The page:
Editor’s Note: This is the fifth installment of an ongoing series about Oklahoma County Jail, its development and history, ongoing structural issues and possible remedies. Visit okgazette.com for ongoing coverage.
“The politics of the issue are very difficult,” said Oklahoma County Commissioner Ray Vaughan as he described political arguments over whether or not voters should be asked to foot another sales tax to replace the county jail.
Many argue the debate must go beyond bricks-and-mortar to include a new jail’s operations, its potential impact on the county’s justice system and on its surrounding community.
Oklahoma County Chief District Court Judge Ray Elliott said he understands concerns county commissioners have about the current facility. He also worries about where a new one might be built.
“Right now, the jail is right over there; I can open my window and see it. Sometimes, it takes three hours to get a prisoner from there to here,” he said. “If a new jail is built five miles from here, or 10 miles from here, are we, as a judiciary, going to have major problems?”
Elliott said a core responsibility of the Oklahoma County Sheriff’s Office is to assist the court system by getting inmates before judges on time.
“You see the potential problem? Do you think that was something the group sat around the table and discussed?” he said. “I suspect not, because they don’t have to deal with that.”
Discussions must include judiciary, district attorney and public defender representatives, he said. Each would add valid requisites as to how a new facility should be operated.
Oklahoma County Chief Public Defender Bob Ravitz agreed.
As a daily player in the local criminal justice system, Ravitz witnesses the intense manpower load required to run the current lockup. He also experiences frustration (as do some of his clients) at its lack of adequate booking facilities, attorney-client meeting space and medical and psychological services.
“Most of these issues can’t be remedied, short of building at least an annex building,” Ravitz said. “But that only touches the surface of problems that we see on a daily basis.”
He said Oklahoma County’s Conditional Bond Release Program works with his and the district attorney’s offices to release inmates while they await trial. The office is located within the county’s administrative building instead of the jail, where people could be more efficiently evaluated to determine if they qualify for the program.
Ravitz also said there are not enough assistant district attorneys or public defenders for indigent clients who can’t afford legal representation.
“We only have a finite number of lawyers. If you keep increasing the number of detainees – they arrested more people the first 20 days of August then they did the whole month of July – it just causes more problems,” he said. “My people are walking around with stacks of files, and don’t have enough time to see their clients to even work out a plea bargain with prosecutors.”
He also believes any worthwhile discussion about jail’s future must include his office, the DA’s office, a judge, county commissioners, local police and community representatives.
Russell M. Perry, editor and publisher of The Black Chronicle, senses the time may be right for that type of discussion to happen.
Perry believes lack of input from the county’s political leadership at the time the current jail was built resulted in a chaotic rush to complete a building that ended up not serving the community as well as it should have. He said he sensed a similar urgency more than 10 years ago when Oklahoma County Sheriff John Whetsel convinced commissioners to call an election to ask voters to again fund the construction of a new facility.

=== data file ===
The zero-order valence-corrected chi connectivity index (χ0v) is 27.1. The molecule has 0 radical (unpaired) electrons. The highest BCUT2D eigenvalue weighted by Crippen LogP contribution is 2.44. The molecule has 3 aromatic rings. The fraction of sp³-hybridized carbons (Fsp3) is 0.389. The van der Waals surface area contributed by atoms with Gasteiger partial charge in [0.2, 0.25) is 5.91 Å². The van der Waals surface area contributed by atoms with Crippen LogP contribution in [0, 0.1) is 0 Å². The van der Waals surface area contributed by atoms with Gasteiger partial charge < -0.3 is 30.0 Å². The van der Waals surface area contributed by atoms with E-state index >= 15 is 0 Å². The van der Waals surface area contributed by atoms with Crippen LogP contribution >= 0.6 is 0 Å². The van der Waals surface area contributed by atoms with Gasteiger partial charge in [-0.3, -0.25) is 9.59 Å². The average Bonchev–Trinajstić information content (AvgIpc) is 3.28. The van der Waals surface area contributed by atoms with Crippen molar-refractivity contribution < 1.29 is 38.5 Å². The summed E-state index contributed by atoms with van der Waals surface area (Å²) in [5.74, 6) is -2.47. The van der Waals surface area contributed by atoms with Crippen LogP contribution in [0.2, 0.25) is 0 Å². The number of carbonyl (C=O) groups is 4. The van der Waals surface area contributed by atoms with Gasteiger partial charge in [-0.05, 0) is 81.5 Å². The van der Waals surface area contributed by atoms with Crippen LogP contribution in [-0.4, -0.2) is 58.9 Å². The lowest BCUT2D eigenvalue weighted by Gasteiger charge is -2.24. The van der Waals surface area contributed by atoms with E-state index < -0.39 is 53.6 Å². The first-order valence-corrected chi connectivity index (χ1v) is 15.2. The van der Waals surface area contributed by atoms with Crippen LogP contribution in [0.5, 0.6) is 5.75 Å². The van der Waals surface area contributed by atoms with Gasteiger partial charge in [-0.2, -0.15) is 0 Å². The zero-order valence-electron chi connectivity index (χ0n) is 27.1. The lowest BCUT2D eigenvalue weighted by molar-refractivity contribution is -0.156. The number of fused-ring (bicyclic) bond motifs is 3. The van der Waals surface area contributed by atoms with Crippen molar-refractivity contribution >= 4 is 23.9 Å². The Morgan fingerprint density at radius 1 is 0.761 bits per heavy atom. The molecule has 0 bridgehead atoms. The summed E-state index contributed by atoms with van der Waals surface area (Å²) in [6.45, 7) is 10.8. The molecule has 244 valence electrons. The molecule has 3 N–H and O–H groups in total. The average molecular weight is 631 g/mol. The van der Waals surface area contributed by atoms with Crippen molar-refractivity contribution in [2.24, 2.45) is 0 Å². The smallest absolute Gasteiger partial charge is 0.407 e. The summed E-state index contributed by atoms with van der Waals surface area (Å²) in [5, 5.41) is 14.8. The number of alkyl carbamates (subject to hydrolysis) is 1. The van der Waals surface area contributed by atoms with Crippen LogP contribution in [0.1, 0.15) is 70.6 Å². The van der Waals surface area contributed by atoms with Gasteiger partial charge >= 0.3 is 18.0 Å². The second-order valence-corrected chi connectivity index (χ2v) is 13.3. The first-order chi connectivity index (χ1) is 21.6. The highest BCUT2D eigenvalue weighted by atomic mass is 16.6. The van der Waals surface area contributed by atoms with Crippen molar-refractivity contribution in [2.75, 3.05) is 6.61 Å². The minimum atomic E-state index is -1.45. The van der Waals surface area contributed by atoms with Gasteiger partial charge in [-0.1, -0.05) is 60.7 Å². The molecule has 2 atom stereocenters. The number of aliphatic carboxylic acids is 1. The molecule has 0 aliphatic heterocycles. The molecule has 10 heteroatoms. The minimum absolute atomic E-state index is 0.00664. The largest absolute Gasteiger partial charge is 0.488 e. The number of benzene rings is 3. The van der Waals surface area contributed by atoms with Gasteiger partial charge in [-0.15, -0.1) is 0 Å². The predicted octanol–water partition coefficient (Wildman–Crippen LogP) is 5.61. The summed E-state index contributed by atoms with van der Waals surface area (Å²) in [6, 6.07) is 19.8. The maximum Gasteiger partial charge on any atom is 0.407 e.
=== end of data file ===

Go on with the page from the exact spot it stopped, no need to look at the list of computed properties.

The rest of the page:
Now, however, he said the county’s elected leaders are open to considering and planning a lockup in a broader context that incorporates its role in the criminal justice system.
“There is a lot to be said and done in our justice system when it comes to the image of police and our urban community, specifically African-American young men,” he said.
Perry highlighted President Barack Obama’s recent visit to the federal prison in El Reno and his move to commute nonviolent crime sentences, and added that in Oklahoma County’s jail, the majority of inmates are nonwhite.
“We need a criminal justice system that is balanced and fair when it comes to policing, and jailing and punishing,” he said.
Oklahoma County Commissioner Brian Maughan was the only commissioner to appoint a non-county official to the latest jail task force. He, too, believes a broader discussion is needed.
“Any hope of us getting anything passed is going to require a coalition to build public confidence,” he said. “We need blue-ribbon panel of citizens to talk about this issue.”
Vaughn, who created the latest jail funding task force, said he favors considering the lockup’s future in a broader context, and added that proposal evaluations are becoming more global in nature as state law, county court system and Oklahoma County services are considered.
“We know where we are headed, and working on it piece by piece, but it is really hard to do without any funding,” Vaughn said.
Gov. Mary Fallin also formed a task force earlier this year to evaluate how the state deals with crime, including its criminal statutes.
“They are looking at what state laws need to be amended to make sure we are using our resources correctly,” he said.
Print headline: Lockup lockdown, For any jail facility to succeed, county and city leaders and the public must be involved in its planning.